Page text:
Please know that if I had to write my own material, I would not have become this successful, so join me in giving credit where credit is due–as long as they do not get my substantial paycheck and as long as they also take all the blame for any errors in construction and content. And now to begin . . .


It is with great humility and transparency that I accept your rallying support, adulation, and finances on this historic day! . . .

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It Doesn’t Take Much

It doesn’t take much to shake confidence.

Brick by brick, you structure a world with truths and practices you trust are best—


guaranteed with positive outcomes.

And then the slight shift,

the murmur of doubt.

It doesn’t take a crushing blow—only the soft winds of uncertainty,

the weighted air of disappointment. And collapse threatens.

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A Little Bit About That

It is much more comfortable to make my own decisions.

When others make them for me,

even if I would have come eventually to the same conclusions,

there is a pain and a sense of betrayal in having been decided for. In having been shaken loose and rearranged.

I prefer to hold on till the discomfort helps me decide to let go. But

this prying away by sudden force feels like

violence. And I hurt.

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Hope Spreads Wings

Life and death balance on a tenuous thread— the start and the end of things, the start and end of every moment.

Birth sparks and hope spreads wings.

Each moment by moment breath of life steadies itself on a mix of potential and conclusion, and then


life dwindles, and each cell pushes for that last glimmer; then,

hope spreads wings.


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I Wonder

Do you ever wonder about all those people you have crossed paths with, crossed wills with,

and do you ever wonder what it will be like to spend eternity with them—those who pressed all your wrong buttons and abused your good nature?

They believe the same as you—except for all the details of doctrine where you are right and they are wrong.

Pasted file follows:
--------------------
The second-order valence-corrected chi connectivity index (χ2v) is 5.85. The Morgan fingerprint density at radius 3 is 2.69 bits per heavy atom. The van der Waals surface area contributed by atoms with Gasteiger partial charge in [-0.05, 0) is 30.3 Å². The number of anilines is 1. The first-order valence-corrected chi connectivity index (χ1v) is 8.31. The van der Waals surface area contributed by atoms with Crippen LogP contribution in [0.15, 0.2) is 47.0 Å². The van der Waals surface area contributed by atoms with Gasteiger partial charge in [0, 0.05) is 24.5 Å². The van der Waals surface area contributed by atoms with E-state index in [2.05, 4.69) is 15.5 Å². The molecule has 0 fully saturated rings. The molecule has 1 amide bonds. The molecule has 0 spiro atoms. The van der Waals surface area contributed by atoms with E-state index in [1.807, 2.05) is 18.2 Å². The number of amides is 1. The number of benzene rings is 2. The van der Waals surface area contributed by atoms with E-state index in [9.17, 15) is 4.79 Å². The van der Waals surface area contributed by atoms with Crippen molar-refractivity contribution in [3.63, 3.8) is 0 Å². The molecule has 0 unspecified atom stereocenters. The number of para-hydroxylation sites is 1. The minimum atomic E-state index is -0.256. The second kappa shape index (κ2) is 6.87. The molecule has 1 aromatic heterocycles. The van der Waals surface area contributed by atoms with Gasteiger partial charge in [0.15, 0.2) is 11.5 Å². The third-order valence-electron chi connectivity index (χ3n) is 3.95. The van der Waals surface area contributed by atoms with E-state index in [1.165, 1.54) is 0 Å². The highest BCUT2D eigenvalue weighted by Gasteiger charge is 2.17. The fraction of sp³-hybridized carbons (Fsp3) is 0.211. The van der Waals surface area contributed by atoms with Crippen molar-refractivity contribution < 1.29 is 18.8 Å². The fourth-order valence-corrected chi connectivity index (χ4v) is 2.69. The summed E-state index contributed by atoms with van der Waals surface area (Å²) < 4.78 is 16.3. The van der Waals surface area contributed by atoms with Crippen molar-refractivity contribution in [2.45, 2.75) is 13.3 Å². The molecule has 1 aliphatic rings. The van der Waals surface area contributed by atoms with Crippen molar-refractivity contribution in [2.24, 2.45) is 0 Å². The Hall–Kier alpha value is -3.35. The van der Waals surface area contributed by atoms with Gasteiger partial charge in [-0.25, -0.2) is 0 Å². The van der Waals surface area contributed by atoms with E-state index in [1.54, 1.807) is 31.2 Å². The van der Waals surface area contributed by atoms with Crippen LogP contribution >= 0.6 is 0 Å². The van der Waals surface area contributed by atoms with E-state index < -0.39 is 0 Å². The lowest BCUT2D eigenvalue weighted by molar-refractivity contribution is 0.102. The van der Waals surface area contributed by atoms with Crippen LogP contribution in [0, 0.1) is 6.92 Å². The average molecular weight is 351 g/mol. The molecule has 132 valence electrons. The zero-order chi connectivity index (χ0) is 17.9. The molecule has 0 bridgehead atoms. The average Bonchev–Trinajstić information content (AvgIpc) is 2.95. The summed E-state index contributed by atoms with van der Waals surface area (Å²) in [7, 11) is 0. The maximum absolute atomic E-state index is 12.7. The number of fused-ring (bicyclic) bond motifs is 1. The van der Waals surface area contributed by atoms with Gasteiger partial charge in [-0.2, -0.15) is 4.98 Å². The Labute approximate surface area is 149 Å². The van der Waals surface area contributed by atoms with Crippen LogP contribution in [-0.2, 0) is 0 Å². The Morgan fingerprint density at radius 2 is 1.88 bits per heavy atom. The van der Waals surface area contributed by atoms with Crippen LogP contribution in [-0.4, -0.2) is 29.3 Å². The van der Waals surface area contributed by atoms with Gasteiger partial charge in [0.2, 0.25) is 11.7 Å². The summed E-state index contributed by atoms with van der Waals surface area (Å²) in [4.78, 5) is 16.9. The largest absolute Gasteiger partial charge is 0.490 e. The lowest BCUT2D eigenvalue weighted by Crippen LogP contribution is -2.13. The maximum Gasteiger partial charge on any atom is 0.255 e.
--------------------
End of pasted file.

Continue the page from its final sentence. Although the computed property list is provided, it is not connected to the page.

But that should not keep them out of heaven, right?

It’s easy to segregate from the unfaithful, of course; that us-them thing works much more efficiently there. But it’s the faulty faithful I have trouble seeing alongside me as I walk on blissful shores. It is much more comfortable to see them in my mind’s eye punished for all the insensitivities, the lies, and . . . I think they were lies.

But then again . . .

Do you ever wonder when you accidentally meet up in a shop or accidentally stalk their Facebook page whether or not they have changed—whether they are sorry for the wrongs and whether they are properly chagrined at how they refused to value your wisdom and gentle spirit?

Do you wonder how God could love them the same as He loves you when their diminished character kind of makes you ashamed to call them brother and sister?

I wonder as I blunder.


“Be completely humble and gentle; be patient, bearing with one another in love.” Ephesians 4:2

“He has shown you, O mortal, what is good.
And what does the Lord require of you?
To act justly and to love mercy
and to walk humbly with your God.” Micah 6:8


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My Book of Uncommon Prayers: Numb

There is a numbness after so many shootings,

so many senseless deaths, so much brazen brutality.

How many lives,

how many more mayhem moments?

So much fear. But